After a slow first five months, I'm back to blogging in earnest. In the forthcoming few months I plan to keep on tracking the blooming of wildflowers, the activities of bugs and reptiles and any other critters I'm quick enough or lucky enough to photograph, and to comment on ecological relationships. Since there is an increasing sense of ecological crisis among many people and more vigorous denial of such on the part of others, I will inevitably comment on the social and political dimensions of survival as I see them.
I am still an adjunct instructor in the English Department at Feather River College, but time permitting, I am available for hire as a nature guide in the region in and around Plumas County. A brochure describing my usual kinds of natural history adventures is in development. Email me c/o email@example.com with your mailing address and a statement of interests, and I'll send you a rough draft.
I have been teaching since 1965 and have recently joined the English Department as an Associate Faculty member at Feather River College. Recently taught Nature Literature in America and am currently teaching Interpersonal Communication and Basic Reading and Writing.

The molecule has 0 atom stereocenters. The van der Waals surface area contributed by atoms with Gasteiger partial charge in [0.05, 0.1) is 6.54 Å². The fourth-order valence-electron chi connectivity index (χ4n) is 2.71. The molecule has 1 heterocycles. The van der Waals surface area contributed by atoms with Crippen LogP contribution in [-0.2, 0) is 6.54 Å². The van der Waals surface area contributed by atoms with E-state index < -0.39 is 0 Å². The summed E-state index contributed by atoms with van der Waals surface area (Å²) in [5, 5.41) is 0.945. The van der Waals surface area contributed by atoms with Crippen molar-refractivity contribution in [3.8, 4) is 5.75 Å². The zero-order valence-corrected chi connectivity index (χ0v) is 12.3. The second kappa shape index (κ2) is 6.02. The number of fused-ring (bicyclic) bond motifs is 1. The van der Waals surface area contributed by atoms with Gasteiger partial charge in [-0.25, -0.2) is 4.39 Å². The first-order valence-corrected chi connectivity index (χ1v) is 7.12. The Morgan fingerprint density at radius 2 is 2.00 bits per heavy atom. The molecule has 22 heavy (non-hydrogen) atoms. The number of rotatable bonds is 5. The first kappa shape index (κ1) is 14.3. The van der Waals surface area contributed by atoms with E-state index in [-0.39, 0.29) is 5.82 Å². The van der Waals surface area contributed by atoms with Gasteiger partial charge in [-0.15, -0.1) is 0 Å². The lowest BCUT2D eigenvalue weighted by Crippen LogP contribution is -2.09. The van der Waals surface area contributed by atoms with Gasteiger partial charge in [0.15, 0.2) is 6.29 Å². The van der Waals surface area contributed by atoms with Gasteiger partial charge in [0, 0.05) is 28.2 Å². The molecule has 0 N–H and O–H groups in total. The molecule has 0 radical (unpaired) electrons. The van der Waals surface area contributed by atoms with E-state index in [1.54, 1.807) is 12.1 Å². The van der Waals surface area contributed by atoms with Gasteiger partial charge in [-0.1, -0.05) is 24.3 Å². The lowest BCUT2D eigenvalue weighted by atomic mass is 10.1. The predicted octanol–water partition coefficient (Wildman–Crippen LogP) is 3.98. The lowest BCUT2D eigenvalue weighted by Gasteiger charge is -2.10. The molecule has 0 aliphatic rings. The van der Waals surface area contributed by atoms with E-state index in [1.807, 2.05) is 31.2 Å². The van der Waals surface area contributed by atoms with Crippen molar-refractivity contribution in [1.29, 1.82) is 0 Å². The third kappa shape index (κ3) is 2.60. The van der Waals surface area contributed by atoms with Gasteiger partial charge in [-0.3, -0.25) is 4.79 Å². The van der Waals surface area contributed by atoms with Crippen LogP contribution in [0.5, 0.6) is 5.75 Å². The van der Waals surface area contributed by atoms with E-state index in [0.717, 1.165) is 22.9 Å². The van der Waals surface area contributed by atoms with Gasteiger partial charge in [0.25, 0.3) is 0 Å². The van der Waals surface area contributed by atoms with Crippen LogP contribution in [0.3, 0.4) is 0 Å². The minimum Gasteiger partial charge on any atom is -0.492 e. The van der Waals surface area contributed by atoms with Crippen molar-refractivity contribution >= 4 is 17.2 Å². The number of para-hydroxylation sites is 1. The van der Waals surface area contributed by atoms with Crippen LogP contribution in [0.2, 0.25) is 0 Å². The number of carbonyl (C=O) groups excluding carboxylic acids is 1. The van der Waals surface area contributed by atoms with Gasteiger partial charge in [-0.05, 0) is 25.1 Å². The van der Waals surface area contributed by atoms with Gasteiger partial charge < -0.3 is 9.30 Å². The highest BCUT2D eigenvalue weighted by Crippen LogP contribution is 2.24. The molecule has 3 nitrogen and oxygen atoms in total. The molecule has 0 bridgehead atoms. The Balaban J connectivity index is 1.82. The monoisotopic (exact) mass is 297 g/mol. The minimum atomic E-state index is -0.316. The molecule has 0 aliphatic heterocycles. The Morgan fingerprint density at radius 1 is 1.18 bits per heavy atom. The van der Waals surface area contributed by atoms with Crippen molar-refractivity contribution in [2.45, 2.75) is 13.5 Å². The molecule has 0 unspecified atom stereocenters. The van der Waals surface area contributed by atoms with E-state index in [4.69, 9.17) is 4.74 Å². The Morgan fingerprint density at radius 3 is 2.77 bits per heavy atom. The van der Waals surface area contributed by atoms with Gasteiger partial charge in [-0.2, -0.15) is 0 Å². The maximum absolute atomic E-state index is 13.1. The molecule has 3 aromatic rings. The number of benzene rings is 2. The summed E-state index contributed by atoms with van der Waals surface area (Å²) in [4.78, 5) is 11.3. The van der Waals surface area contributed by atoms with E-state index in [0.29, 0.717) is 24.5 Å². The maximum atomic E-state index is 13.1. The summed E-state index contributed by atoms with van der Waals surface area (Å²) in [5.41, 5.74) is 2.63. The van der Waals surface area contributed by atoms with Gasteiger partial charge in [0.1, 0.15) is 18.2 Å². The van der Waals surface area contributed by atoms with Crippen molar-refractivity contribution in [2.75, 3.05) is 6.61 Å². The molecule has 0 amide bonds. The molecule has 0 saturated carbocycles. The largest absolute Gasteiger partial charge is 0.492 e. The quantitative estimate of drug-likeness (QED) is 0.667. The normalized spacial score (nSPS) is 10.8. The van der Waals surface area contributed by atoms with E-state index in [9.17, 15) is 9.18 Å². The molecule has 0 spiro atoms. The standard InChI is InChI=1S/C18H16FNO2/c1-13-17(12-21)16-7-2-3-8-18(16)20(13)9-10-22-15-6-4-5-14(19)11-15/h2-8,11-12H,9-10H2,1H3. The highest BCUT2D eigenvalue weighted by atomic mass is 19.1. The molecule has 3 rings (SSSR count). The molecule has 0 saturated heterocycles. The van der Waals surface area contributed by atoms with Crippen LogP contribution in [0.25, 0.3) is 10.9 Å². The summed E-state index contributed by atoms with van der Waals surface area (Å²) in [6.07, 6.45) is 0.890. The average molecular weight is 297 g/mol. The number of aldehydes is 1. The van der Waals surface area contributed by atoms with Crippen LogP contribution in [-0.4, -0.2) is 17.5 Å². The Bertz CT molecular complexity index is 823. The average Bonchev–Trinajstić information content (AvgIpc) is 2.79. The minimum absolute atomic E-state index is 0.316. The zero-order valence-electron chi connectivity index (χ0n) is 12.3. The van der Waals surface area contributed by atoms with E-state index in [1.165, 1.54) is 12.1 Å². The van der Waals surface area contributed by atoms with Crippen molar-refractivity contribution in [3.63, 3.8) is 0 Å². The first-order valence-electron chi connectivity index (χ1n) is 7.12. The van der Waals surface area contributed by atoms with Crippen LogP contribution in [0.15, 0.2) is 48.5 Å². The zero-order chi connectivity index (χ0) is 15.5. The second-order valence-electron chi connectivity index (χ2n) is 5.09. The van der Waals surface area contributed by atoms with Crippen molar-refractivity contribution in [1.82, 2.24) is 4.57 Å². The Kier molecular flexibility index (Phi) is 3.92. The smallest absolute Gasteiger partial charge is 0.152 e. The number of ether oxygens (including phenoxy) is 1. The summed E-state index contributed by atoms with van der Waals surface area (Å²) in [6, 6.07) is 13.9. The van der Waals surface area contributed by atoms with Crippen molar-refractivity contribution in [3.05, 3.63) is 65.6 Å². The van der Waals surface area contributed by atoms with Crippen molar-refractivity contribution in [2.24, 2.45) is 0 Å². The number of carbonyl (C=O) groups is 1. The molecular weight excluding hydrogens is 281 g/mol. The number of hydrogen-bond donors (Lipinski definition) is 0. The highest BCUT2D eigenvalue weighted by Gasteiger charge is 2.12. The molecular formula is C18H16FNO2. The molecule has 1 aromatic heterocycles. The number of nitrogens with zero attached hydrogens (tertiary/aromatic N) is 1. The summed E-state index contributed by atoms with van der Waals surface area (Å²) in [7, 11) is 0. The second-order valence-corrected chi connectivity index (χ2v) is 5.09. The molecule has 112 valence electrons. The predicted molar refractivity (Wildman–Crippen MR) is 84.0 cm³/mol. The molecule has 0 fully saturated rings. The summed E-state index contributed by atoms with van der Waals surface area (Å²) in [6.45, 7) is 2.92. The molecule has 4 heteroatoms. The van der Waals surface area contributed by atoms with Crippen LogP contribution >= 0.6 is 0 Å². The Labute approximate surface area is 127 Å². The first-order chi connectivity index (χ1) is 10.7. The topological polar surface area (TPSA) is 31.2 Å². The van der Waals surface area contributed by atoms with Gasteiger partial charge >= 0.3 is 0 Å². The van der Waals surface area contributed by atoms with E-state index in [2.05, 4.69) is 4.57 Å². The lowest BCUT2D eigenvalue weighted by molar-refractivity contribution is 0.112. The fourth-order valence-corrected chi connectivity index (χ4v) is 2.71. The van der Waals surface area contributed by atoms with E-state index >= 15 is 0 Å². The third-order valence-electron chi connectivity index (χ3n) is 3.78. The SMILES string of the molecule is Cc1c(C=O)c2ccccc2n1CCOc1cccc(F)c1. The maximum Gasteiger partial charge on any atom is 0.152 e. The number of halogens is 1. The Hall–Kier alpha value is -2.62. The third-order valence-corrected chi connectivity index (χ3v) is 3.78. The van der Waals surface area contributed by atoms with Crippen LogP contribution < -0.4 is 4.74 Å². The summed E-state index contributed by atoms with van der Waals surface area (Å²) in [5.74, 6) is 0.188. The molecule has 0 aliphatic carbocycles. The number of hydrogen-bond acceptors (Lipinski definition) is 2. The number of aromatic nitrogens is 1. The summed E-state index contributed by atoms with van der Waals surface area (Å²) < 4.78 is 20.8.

A Preview of a great hike to Buck's Wilderness today
My wife got this shot of me photographing wild orchids while her dog posed for the camera. A great, wild hike today brought us to some little lakes in Bucks Wilderness that host the Mountain Yellow-legged Frog, Rana muscosa. It was exciting to see them. Full story with my defense of frogs coming soon.
Here she is in about 2 feet of water. Spotted initially on a tuft of grass and mistaken for a pine cone, she jumped when I tried to touch her. Fortunately, she came rest a short distance away in very clear water.
A few minutes later, she emerged at the shoreline which is solid granite.